Methane-oxidising bacteria have a second energy source
An international research team has discovered that methane-oxidising bacteria are more flexible and resilient than previously thought, in a breakthrough that could have major implications for greenhouse gas mitigation.
Bacteria that oxidise methane (methanotrophs) are globally important in capturing methane before it enters the atmosphere. Some industrial companies use methanotrophs to convert methane gas emissions into useful products, eg, liquid fuels and protein feeds.
Curiously, though, methanotrophs can survive in environments when methane or oxygen are no longer available — particularly soil ecosystems. Monash University’s Dr Chris Greening, co-lead author on the new study, wanted to find out how this was possible.
Dr Greening and his collaborators isolated and characterised a methanotroph from a New Zealand volcanic field. They found that the strain could grow on methane or hydrogen separately, but performed best when both gases were available.
Published in The ISME Journal, the study reveals that the methanotrophs were actually mixotrophs — organisms that can use a mix of different sources of energy and carbon. Specifically, they can consume hydrogen gas as well as methane to enhance their growth and survival.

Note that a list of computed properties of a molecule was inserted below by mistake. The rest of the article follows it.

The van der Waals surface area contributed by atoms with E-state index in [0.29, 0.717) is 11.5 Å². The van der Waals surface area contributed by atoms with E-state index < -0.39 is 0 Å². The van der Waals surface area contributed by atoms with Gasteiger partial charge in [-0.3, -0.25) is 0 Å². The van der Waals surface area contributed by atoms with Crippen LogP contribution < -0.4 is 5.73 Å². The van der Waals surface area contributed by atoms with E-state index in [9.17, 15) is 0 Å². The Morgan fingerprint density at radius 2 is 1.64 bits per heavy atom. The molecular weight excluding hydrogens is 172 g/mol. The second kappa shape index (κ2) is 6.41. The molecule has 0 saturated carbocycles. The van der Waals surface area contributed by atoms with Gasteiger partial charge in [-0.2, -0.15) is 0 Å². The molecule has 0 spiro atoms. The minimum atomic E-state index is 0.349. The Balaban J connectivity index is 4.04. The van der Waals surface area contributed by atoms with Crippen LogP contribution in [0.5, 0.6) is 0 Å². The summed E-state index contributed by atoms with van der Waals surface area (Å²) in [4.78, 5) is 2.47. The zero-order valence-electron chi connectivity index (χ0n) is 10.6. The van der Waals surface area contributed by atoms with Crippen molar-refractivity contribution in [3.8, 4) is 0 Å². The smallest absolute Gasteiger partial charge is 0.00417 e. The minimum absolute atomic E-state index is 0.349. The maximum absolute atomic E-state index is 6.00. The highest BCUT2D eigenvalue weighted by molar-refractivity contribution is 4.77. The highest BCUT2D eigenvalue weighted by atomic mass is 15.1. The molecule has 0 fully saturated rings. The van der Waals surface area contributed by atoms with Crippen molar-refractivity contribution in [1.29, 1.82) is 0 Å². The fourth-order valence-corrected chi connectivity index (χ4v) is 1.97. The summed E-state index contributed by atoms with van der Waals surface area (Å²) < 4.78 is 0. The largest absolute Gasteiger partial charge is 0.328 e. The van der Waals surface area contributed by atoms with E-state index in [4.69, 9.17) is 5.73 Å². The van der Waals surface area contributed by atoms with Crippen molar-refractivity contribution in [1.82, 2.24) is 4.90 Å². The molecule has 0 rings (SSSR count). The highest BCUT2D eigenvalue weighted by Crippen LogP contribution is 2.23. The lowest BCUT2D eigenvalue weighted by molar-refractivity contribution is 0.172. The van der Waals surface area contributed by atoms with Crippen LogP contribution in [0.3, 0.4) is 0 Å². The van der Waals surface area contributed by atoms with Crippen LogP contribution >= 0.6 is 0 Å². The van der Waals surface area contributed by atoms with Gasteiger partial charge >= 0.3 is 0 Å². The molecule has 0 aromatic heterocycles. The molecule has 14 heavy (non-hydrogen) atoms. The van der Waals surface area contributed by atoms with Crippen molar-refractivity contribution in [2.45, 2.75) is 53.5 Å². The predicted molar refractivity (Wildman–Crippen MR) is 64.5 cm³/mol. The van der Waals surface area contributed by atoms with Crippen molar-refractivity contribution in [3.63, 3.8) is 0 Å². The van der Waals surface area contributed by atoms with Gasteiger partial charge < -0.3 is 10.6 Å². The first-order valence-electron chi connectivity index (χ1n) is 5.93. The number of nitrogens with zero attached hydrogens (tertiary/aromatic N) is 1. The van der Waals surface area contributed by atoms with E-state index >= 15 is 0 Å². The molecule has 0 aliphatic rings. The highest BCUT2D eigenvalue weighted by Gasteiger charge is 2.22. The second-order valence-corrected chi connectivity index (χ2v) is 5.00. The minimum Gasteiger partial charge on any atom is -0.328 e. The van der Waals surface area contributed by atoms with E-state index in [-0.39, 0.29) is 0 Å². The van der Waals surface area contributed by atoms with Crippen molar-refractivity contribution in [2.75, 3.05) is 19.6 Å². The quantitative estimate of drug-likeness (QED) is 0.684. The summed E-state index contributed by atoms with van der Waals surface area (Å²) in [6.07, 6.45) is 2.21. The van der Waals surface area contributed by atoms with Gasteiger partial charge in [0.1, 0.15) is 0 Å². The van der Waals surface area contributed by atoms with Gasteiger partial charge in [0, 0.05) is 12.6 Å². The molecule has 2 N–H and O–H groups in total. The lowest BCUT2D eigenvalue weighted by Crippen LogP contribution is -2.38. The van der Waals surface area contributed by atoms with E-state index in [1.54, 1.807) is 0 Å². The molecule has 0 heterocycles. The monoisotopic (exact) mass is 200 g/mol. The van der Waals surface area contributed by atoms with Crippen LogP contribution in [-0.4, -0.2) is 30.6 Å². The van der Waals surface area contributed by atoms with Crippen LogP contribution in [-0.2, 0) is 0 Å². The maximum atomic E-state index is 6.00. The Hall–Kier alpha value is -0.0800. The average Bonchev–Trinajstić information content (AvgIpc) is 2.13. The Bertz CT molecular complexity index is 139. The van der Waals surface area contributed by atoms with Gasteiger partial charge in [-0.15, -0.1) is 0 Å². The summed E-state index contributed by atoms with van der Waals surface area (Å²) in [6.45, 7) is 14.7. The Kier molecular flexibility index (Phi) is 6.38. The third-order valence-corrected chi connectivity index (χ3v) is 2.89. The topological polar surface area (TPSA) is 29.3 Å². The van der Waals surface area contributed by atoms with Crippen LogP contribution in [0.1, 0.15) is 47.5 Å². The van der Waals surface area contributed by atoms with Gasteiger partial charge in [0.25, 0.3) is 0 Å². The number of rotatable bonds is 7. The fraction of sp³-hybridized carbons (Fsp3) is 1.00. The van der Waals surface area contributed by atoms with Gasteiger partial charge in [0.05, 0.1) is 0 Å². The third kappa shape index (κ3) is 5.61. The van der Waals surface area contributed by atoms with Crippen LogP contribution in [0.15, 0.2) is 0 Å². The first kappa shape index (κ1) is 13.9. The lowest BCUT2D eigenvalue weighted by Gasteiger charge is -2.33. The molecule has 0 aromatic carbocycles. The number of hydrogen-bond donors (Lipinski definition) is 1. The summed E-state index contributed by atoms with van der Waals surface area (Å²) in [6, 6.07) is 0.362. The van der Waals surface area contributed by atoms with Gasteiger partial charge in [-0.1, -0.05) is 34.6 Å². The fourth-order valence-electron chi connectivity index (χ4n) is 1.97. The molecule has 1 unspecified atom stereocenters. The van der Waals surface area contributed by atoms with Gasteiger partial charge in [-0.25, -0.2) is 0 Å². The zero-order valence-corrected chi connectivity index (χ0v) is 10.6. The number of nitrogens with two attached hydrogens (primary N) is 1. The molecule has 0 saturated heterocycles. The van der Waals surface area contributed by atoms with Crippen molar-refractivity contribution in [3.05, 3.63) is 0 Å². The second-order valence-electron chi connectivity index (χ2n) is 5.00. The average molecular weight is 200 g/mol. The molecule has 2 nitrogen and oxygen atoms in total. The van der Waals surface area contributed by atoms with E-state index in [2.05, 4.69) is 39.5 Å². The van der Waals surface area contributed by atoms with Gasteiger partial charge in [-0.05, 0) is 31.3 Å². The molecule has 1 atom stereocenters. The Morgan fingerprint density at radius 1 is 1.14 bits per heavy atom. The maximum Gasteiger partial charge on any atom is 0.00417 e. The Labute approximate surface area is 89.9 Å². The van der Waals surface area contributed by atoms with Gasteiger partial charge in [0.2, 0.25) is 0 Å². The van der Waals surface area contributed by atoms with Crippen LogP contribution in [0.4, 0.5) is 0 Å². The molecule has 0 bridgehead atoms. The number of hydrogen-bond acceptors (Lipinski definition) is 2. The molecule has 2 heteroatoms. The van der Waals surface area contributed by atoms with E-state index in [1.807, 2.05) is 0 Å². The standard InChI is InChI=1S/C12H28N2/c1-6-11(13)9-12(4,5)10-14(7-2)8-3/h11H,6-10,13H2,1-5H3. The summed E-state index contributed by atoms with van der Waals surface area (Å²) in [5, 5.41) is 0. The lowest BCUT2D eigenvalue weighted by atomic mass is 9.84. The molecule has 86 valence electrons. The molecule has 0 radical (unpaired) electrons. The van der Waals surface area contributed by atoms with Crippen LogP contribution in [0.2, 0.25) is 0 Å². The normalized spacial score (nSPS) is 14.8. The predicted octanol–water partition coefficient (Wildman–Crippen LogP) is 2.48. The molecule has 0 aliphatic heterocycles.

“The findings of this research explain why methanotrophs are abundant in soil ecosystems,” said Dr Greening, who noted that methane is a challenging energy source to assimilate.
“By being able to use hydrogen as well, methanotrophs can grow better in a range of conditions,” he said.
So what does this mean for greenhouse gas mitigation? Well, industrial processes such as petroleum production and waste treatment release large amounts of methane, carbon dioxide and hydrogen into the atmosphere. If these methane-consuming methanotrophs are in fact able to grow on inorganic compounds such as hydrogen, said Dr Greening, it may be possible to convert a vast majority of these greenhouse gases into useful liquid fuels and feeds instead.
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